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The Danger Tree: art and augmented reality commemorate the Somme

22 November 2016 by Lynn

Scarlett Raven and Marc Murot

Artists Scarlett Raven and Marc Murot

The Danger Tree was a petrified tree in World War One during the Battle of the Somme. It was the only original tree in No Man’s Land to survive the Battle. During the fighting it was used as a landmark by both sides and its visibility meant that there were a large number of casualties near it.

Artist Scarlett Raven tells us about The Danger Tree, an augmented reality visual art experience currently on display in the Dr Martin Luther King Jnr Building

“We started the Danger Tree project a few years ago, putting paint onto the canvas, changing my mind, re-painting, changing my mind again, putting more paint on, and so on and so on, all the time recording the process from above by a camera that my art partner Marc Marot installed to record the process.

It took me a while to get used to the camera but I forgot about it in the end and carried on in my paint splattered overalls. My dad had been to the site of The Danger Tree and sent me back some soil telling me to incorporate it into the paint which I thought was a great idea; some physical object that had been there when the events took place. My own visit the region was all the more poignant because of this.

The process of producing the paintings has been like having a conversation with Marc, sometimes he suggests the subject and directs the Augmented Reality and I paint to that end, and other times I paint what I feel and then Marc fits his AR retrospectively.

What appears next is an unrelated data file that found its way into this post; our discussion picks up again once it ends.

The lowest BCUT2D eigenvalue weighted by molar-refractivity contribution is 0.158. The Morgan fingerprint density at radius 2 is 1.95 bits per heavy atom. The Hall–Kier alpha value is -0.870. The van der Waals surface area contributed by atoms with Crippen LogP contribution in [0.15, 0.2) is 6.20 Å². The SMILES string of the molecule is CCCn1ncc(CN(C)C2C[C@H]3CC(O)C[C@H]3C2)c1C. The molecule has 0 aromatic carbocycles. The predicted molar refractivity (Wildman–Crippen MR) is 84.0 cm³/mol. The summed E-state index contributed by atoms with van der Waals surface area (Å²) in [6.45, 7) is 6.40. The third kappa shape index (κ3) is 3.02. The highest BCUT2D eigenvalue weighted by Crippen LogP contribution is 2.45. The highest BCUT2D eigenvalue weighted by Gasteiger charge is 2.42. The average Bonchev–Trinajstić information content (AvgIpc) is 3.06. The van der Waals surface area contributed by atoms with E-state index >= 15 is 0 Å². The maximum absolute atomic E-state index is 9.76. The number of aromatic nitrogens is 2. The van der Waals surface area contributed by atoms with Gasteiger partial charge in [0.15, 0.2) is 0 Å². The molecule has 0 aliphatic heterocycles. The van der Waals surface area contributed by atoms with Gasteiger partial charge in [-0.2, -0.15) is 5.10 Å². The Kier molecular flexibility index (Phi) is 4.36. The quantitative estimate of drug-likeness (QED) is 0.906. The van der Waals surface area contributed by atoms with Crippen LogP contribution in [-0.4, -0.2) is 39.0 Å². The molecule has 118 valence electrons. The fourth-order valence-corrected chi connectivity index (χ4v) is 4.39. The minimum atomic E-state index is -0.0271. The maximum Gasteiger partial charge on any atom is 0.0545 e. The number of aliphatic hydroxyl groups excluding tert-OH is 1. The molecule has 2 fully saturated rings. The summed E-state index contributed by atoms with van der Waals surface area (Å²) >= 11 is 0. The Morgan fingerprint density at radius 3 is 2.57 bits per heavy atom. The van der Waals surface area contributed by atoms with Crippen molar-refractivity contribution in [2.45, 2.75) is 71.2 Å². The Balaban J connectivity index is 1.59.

I’ve always wanted to produce paintings that give the viewer a full experience and this is a perfect way of doing this. Mixing oil paintings with film, sound, light, poetry and set dressing gives a full experience that accentuates the painting. Its amazing watching people as they leave the exhibition, some of them clearly moved by what they’ve just seen. It’s a very powerful thing if you can do that with art.”


The Danger Tree uses augmented reality to offer an interactive experience to visitors using the Blippar app, which can be downloaded onto a smartphone. Each artwork is enhanced with animation, music and poetry.

The Danger Tree is on display from until 18 December at the Dr Martin Luther King Jnr Building, adjacent to the Merseyside Maritime Museum in the Albert Dock.

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